Pregnancy & Infant Loss

Grandmothers are Grand Angels

Today marks a special day for me. It’s my first day to ever blog anything, and I’m close to 61 years old! I’ve thought about it, even created a link on our non profit web site (  last month so that I would start one. A busy schedule and a hesitation to say what I think kept me from sitting down and writing. The invitation on Facebook from Tara Mohr to write a Grandmother Power Post overwhelmingly interested me. It called to me to join with others in speaking out about issues that are important, sharing Grandmother wisdom and stories.

My Grandmother story begins with the death of 2 of my grandchildren, in 2008 & 2009. I remember the happiness I felt when my son called to tell us they were expecting. My heart smiled, thinking of the magic moments they would have waiting for their baby to be born. I remembered my own pregnancy with my son and the excitement of carrying life inside of me for 9 months. A life which would live on someday separate from me. It was a miracle to watch and be part of.  A holy journey of creation and birth.

I envisioned that for my son and his wife until his call came at 22 weeks gestation telling me that she would be born shortly and not survive. Living in another state I could not be there. I rocked, prayed, moaned and cried as I faced the inevitable, my 4th grandchild will die. Twenty minutes of breath, too small to survive, she expired. Numb with resistance to a story I did not want to be mine, I grieved. My world no longer made the same sense. I had entered a hidden door where only secret passwords are used. Months later, still walking in the shadows of grief, my son phoned me. I remember how sunny the day was. I had just parked the car and took his call. He told me he had good news, they were pregnant again. I stopped in the doorway to our home, sensing his words with my entire body and feeling the fear. My smile inside was ever so small, my breath shallow. Would it really be okay?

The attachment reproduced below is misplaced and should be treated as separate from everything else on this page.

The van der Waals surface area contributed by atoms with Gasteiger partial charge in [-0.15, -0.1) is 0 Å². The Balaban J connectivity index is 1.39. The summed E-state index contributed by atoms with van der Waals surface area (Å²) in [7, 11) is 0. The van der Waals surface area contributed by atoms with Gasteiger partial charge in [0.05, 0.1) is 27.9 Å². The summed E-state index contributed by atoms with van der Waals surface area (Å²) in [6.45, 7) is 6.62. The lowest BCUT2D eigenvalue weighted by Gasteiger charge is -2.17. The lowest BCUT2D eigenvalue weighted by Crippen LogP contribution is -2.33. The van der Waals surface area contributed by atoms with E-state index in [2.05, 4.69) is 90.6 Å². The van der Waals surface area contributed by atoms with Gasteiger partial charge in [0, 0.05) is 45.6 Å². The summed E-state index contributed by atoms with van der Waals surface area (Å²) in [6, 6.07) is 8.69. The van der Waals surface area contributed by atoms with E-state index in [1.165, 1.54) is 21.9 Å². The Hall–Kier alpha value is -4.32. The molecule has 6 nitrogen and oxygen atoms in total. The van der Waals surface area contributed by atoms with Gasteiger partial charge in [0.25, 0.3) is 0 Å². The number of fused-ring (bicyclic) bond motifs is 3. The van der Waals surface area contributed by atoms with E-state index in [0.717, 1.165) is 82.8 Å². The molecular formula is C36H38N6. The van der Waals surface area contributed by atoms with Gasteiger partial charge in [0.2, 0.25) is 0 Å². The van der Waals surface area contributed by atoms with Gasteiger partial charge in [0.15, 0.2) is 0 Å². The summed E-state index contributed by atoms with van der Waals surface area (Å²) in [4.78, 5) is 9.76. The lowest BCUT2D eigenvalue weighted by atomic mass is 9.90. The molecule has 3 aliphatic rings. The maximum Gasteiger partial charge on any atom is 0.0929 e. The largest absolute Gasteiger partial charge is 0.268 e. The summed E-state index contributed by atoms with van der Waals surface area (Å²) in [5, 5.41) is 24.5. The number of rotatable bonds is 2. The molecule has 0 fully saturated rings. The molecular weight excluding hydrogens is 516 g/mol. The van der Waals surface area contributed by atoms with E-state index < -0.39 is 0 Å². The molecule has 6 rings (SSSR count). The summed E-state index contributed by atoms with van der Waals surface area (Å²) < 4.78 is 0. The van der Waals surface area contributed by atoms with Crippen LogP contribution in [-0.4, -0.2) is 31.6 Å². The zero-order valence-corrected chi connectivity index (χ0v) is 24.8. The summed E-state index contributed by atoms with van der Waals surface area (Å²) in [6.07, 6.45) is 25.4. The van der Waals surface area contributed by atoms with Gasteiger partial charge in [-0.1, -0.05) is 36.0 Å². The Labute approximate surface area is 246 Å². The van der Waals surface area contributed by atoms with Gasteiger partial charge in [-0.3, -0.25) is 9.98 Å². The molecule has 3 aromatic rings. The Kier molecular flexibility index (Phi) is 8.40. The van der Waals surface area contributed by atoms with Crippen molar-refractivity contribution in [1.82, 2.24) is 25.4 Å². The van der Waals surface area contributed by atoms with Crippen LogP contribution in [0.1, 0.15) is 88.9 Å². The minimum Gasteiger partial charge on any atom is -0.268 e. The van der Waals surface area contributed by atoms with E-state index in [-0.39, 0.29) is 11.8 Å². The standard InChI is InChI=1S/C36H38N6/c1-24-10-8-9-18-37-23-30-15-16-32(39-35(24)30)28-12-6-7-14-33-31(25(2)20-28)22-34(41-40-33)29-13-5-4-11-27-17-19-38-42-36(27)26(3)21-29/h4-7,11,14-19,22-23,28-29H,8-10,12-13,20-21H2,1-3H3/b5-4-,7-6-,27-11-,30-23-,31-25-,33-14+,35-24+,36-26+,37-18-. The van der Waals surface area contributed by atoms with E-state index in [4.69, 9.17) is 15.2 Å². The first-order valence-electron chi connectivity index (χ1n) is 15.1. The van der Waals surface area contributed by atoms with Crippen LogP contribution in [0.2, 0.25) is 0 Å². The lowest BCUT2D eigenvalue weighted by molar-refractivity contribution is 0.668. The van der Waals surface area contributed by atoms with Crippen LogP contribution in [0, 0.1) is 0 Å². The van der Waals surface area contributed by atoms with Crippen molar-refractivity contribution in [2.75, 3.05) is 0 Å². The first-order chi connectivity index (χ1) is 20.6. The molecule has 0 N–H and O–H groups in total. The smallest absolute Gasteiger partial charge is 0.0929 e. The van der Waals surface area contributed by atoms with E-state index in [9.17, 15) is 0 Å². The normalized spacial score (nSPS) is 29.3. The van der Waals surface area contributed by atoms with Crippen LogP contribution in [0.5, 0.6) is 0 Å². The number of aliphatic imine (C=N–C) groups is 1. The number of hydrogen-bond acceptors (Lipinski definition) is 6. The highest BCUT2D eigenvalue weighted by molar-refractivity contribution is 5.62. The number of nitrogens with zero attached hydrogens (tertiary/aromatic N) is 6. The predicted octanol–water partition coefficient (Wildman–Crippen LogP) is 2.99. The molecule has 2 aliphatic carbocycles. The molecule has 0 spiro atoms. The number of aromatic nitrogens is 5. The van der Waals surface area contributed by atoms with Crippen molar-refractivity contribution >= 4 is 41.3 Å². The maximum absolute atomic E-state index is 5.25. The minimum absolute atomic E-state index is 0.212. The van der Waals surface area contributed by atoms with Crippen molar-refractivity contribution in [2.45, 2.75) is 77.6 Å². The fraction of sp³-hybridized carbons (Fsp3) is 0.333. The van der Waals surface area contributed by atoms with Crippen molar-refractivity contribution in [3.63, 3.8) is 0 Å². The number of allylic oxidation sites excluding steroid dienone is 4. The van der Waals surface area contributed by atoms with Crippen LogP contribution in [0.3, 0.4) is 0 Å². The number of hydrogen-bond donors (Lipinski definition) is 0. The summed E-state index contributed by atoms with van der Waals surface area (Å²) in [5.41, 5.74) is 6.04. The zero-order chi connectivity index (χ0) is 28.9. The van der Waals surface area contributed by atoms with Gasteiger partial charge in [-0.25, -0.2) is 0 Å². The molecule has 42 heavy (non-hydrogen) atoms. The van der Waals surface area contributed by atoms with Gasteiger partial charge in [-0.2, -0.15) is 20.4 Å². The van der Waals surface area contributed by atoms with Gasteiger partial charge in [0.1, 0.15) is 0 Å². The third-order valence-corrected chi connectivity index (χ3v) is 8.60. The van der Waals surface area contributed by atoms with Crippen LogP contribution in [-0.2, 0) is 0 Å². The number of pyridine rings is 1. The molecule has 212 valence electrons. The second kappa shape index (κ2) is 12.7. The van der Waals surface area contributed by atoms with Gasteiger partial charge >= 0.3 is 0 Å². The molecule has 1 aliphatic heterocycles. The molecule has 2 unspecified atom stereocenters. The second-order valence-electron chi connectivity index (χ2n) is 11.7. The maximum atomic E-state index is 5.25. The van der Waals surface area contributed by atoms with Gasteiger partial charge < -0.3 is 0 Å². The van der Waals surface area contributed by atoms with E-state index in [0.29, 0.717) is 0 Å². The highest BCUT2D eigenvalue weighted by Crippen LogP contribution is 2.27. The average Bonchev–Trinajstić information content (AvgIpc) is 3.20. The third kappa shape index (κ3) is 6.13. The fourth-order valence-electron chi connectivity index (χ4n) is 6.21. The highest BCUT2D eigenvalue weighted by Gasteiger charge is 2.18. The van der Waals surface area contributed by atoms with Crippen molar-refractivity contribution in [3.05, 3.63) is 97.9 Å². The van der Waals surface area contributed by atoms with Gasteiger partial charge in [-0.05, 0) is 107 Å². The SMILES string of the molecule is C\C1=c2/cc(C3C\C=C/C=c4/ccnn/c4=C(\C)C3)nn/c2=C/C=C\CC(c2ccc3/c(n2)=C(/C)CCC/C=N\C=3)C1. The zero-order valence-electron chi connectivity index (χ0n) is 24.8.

Five months later, at 24 weeks gestation, water broken, my grandson delivered breech, breath lost in the birth canal. From knees to all fours, I wept for dreams shattered and the ache of longing. My 5th grandchild is gone and the days are now darker than ever. Stories from mothers & grandmothers begin to surround me. I thought I was so alone in this painful loss. No…. many others shared with me their secret losses and tragic pain. I couldn’t see it on their faces, there were no visible signs, only their stories of love and courage. Often in isolation they suffered, leaving them with feelings of guilt and shame.

Something was terribly wrong. Why did a life/death issue that impacted 1 out of 4 women remain a secret for so many? It was disturbing, haunting and NOT OKAY.